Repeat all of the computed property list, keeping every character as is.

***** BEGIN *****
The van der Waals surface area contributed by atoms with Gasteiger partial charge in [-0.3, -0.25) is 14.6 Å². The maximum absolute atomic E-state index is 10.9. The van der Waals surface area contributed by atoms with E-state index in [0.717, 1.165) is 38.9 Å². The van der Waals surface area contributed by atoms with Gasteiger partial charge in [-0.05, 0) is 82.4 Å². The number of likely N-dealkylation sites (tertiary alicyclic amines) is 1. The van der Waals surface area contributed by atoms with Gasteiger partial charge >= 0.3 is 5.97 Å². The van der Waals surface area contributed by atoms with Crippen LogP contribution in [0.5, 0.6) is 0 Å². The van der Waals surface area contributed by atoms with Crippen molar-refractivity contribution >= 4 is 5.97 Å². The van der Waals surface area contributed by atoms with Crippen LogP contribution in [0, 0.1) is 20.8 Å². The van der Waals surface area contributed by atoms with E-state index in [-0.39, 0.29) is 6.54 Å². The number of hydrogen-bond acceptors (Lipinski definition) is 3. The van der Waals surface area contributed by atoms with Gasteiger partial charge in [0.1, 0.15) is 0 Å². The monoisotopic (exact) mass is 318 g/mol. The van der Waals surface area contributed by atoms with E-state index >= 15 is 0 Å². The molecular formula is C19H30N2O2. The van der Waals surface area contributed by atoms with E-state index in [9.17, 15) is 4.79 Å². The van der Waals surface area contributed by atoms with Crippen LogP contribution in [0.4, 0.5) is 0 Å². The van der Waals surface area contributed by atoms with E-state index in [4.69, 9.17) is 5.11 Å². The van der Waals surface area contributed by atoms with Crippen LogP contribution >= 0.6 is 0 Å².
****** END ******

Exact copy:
The van der Waals surface area contributed by atoms with Gasteiger partial charge in [-0.3, -0.25) is 14.6 Å². The maximum absolute atomic E-state index is 10.9. The van der Waals surface area contributed by atoms with E-state index in [0.717, 1.165) is 38.9 Å². The van der Waals surface area contributed by atoms with Gasteiger partial charge in [-0.05, 0) is 82.4 Å². The number of likely N-dealkylation sites (tertiary alicyclic amines) is 1. The van der Waals surface area contributed by atoms with Gasteiger partial charge >= 0.3 is 5.97 Å². The van der Waals surface area contributed by atoms with Crippen LogP contribution in [0.5, 0.6) is 0 Å². The van der Waals surface area contributed by atoms with Crippen molar-refractivity contribution >= 4 is 5.97 Å². The van der Waals surface area contributed by atoms with Crippen LogP contribution in [0, 0.1) is 20.8 Å². The van der Waals surface area contributed by atoms with E-state index in [-0.39, 0.29) is 6.54 Å². The number of hydrogen-bond acceptors (Lipinski definition) is 3. The van der Waals surface area contributed by atoms with Gasteiger partial charge in [0.1, 0.15) is 0 Å². The monoisotopic (exact) mass is 318 g/mol. The van der Waals surface area contributed by atoms with E-state index >= 15 is 0 Å². The molecular formula is C19H30N2O2. The van der Waals surface area contributed by atoms with E-state index in [9.17, 15) is 4.79 Å². The van der Waals surface area contributed by atoms with Crippen LogP contribution in [0.4, 0.5) is 0 Å². The van der Waals surface area contributed by atoms with E-state index in [4.69, 9.17) is 5.11 Å². The van der Waals surface area contributed by atoms with Crippen LogP contribution >= 0.6 is 0 Å².